November 1, 2013
If a woman takes probiotics while pregnant, does it reduce her child’s allergy risk? Yes, but not by much. That’s the conclusion of a first-of-its-kind meta-analysis published in September in the journal Pediatrics.
Researchers at the University of Miami looked at 25 of the most rigorous randomized controlled trials on the subject including more than 4,000 participants younger than 18.
They concluded that early life exposure to probiotics, either in the womb or in the first year of life, reduced the risk of a child developing allergic conditions like rashes and runny noses by about 12 percent. It had no effect on reducing risk of asthma or wheezing. We interviewed Miami-based pediatrician Nancy Elazab, MD, the lead author about the findings.
Natural Foods Merchandiser: Why did you do this study?
Nancy Elazab: Allergies are growing more prevalent worldwide, with 20 percent of the population having some sort of allergic disorder. The more industrialized we get, and the cleaner our environment, the more allergies we have. The hygiene hypothesis suggests that the bacteria you are exposed to when you are really young helps to balance your immune system so your body does not overreact to certain exposures with allergies. More and more people accept the hygiene hypothesis, and out of this has come the idea that probiotic, or good bacteria, exposure early on reduces the likelihood of acquiring allergies at a later age. So far, the studies have been very heterogeneous and the results have been inconsistent.
We wanted to pool all the results and statistically analyze them. To my knowledge, this is the first study to look at all the allergic diseases and probiotics’ effect on them.
NFM: How did you do it?
NE: We looked at 1,081 studies found in five databases. We wanted research done in children birth to 18 who used only probiotics (not combinations) and looked at the outcome on IGE levels (blood levels of proteins which indicate an allergic reaction), atopic sensitization (rash or swelling when exposed to an allergen via a skin prick), or asthma and wheezing. Twenty-five studies were included, with a total of 4,031 participants.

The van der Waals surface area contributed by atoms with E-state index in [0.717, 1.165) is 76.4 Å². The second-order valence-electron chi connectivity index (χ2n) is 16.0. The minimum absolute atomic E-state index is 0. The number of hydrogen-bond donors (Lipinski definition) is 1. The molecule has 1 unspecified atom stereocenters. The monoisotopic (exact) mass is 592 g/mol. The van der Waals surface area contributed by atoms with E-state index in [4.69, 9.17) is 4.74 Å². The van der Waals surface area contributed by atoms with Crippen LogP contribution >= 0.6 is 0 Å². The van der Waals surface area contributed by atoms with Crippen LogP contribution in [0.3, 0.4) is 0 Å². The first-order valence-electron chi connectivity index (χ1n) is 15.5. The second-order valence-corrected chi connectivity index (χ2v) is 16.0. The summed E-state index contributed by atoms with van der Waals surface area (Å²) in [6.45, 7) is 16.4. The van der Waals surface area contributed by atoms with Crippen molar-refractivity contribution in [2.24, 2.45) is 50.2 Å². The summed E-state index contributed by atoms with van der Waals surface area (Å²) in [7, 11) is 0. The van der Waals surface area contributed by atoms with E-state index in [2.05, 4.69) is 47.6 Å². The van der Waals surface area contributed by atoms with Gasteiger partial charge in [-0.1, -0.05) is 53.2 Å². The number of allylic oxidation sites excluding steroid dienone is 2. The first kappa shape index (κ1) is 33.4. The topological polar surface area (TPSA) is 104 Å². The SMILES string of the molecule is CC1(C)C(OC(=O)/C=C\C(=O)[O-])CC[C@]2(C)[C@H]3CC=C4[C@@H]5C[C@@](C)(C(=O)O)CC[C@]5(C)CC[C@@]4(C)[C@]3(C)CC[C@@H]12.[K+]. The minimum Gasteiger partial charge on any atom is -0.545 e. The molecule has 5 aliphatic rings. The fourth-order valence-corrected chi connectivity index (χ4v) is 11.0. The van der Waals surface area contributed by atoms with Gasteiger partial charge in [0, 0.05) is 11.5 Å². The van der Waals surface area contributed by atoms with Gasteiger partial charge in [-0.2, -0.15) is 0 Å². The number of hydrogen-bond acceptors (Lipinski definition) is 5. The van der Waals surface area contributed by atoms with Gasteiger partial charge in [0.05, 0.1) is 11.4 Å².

NFM: What did you find?
NE: We found that probiotic administration to pregnant women or to babies in the first six months after they were born significantly decreased IGE levels and atopic. But we could not find an effect on asthma and wheezing. This does not mean that probiotics are not effective for preventing asthma. It just means we need to look closer at the strains being used or do a longer term follow-up.
NFM: Did any of the strains increase risk of allergies?
NE: There was one study that showed that Lactobacillus acidophilus actually increased risk, which was against what we were expecting. It was an outlier and it affected the overall results. Does it mean that this particular strain is not safe or may increase your risk of allergy? I don’t think so.
NFM: What is the take-home message for moms wanting to spare their kids allergies?
NE: It is too soon to say definitively that pregnant women should take probiotics. We still need to learn more about the strains and the duration of therapy needed. However, probiotics are very safe. They have been used for years and years in yogurt and other fermented foods. In a person with good health and a good immune system, all the studies have shown that there is generally little risk in taking them.
Another perspective: Hypothesis not enough for allergist
Pediatric allergist Mitchell Grayson, MD, an associate professor at Medical College of Wisconsin, says he is not entirely sold on the so-called hygiene hypothesis.
“The hygiene hypothesis is still just a hypothesis,” he says.
He says that genetics are still by far the greatest determiner of whether a child will develop allergies. If one parent has allergies, there’s a 40 percent to 60 percent chance the child will. If both parents have allergies, risk spikes to
He is also studying whether exposure to viruses early in life may boost allergy risk. But as of now, neither of those lines of research have practical application for patients. That said, he can see why probiotics are an attractive option for parents wanting to spare their children the stuffy noses and itchy eyes they themselves endured.
“Probiotics are attractive because we have them now. They are in food.”
For him to seriously recommend probiotics as prevention strategy, they would have to reduce risk by closer to 50 percent or 60 percent, not 12 percent, he says.
What would he tell a patient considering taking probiotics to prevent allergies in their kids now? “I would say it probably won’t hurt, and if it has an effect it is probably relatively modest.”
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